Prisoner Review: Missing Children, Movie Mastery

If you watch Olympic gymnastics, you have seen it.  The gymnast is on top of the world, swooping, flipping, soaring””and then next thing you know, to your great shock and theirs as well, they’ve fallen onto the mat.

I find myself thinking of “Prisoners” in terms of that image. This is not a movie that, narratively speaking, sticks the landing. But there is much mastery to be found along the way.

The film begins with a shot of a deer in the woods, and with the sound of Keller Dover (Hugh Jackman), saying the “Our Father” prayer. As he finishes the prayer, the camera zooms back  to reveal that Keller and his son have a rifle pointed right at the deer. Keller is a religious man, a peaceful man, but not without a violent side.

It’s a side we get to know a lot better as the film progresses. When Keller takes his kids to the neighbors for Thanksgiving, his daughter goes outside to play with their friend’s child and neither of them return.

The police, headed up by Jake Gyllenhaal’s Detective Loki,  launch a full-scale investigation, but must let a major suspect (Paul Dano) slip through their fingers when the evidence against him is not sufficient. Keller, however, finds the evidence plenty sufficient, and begins to take the investigation into his own hands.

As Keller attempts to extract the truth in surprising and sickening ways, what started as a conventional kidnapped-children mystery evolves into something much weirder and richer””a brutal, frank examination of the lies that the loved ones of the missing tell themselves. Keller becomes convinced he’s above the law; his wife (Maria Bello) harbors the thought that this is all his fault. The other family with a missing child (Terence Howard and Violet Davis) becomes privy to Dover’s plan and attempts to square it with their own moral codes.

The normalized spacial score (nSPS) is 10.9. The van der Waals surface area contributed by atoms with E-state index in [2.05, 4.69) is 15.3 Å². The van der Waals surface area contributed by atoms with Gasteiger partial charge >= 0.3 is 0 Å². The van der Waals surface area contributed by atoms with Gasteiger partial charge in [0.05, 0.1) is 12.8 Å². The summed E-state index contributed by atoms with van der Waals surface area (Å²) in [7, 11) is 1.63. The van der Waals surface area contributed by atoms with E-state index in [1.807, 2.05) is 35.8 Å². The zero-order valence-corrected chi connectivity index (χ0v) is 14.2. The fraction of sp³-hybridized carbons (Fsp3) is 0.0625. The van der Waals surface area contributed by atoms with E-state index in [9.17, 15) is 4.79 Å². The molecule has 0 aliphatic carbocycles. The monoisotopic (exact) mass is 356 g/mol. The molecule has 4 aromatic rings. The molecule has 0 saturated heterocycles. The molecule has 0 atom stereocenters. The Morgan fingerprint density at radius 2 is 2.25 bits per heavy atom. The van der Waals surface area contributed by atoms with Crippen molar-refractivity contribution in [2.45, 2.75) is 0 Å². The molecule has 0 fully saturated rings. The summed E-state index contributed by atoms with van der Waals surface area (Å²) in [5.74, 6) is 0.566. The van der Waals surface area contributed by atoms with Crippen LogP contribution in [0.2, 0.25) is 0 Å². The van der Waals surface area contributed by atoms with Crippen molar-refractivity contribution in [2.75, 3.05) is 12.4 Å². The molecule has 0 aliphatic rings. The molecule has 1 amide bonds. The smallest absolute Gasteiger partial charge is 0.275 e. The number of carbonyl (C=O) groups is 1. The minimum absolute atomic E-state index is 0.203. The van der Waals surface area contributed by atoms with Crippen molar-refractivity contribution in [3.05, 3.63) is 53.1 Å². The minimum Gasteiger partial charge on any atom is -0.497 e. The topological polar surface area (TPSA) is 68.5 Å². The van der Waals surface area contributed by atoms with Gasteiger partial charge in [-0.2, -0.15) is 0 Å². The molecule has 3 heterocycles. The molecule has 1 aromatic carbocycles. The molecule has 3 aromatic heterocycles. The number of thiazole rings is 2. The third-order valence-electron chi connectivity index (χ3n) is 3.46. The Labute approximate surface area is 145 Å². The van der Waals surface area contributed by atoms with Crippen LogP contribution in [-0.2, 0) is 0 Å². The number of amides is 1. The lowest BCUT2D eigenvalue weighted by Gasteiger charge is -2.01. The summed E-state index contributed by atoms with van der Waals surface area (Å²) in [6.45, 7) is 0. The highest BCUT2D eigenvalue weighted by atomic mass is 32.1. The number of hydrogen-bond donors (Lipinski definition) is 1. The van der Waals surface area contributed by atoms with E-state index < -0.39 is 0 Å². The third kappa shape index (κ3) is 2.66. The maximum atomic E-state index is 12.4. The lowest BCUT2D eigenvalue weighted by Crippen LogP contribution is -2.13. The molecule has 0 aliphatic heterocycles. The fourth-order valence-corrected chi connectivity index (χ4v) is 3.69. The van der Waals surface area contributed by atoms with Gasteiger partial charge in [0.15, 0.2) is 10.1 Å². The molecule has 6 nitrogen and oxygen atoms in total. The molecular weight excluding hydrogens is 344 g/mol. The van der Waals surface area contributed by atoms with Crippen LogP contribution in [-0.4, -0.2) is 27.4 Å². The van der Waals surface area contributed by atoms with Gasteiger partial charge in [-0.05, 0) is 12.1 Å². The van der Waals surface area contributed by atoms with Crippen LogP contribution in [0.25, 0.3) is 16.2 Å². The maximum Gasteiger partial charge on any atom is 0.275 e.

This middle section of “Prisoners” contains some of the strongest filmmaking I’ve seen all year. Jackman ventures to courageous and frightening places rarely explored in his career. Gyllenhaal does something very difficult; he makes methodical thinking interesting to watch. Director Dennis Villeneuve shows an impressive command of pacing as he ferries Aaron Guzikowski’s complex script to the screen.

The real star, however, is the Oscar-worthy cinematography by Roger Deakins. He turns rainy Pennsylvania evenings into dark nights of the soul, and candlelight vigils into frightening plays of fire and shadow.

Yet even Deakins’s expert camerawork cannot redeem the movie’s final fifteen minutes. After two hours, the movie starts tossing Law and Order­-type shockers at us–and silly, overwrought ones at that. These do not ruin the picture, but they do lead it to drop some of the thematic threads it so carefully built . Because attempts to end with a “bang!”, it ends instead with a “huh?”

“Prisoners” is no masterpiece, but it is a well-wrought character study that uses craft and not flashiness to hold your gaze. It has some bad twists, but it also has some real insights into the tangled workings of the human mind. A-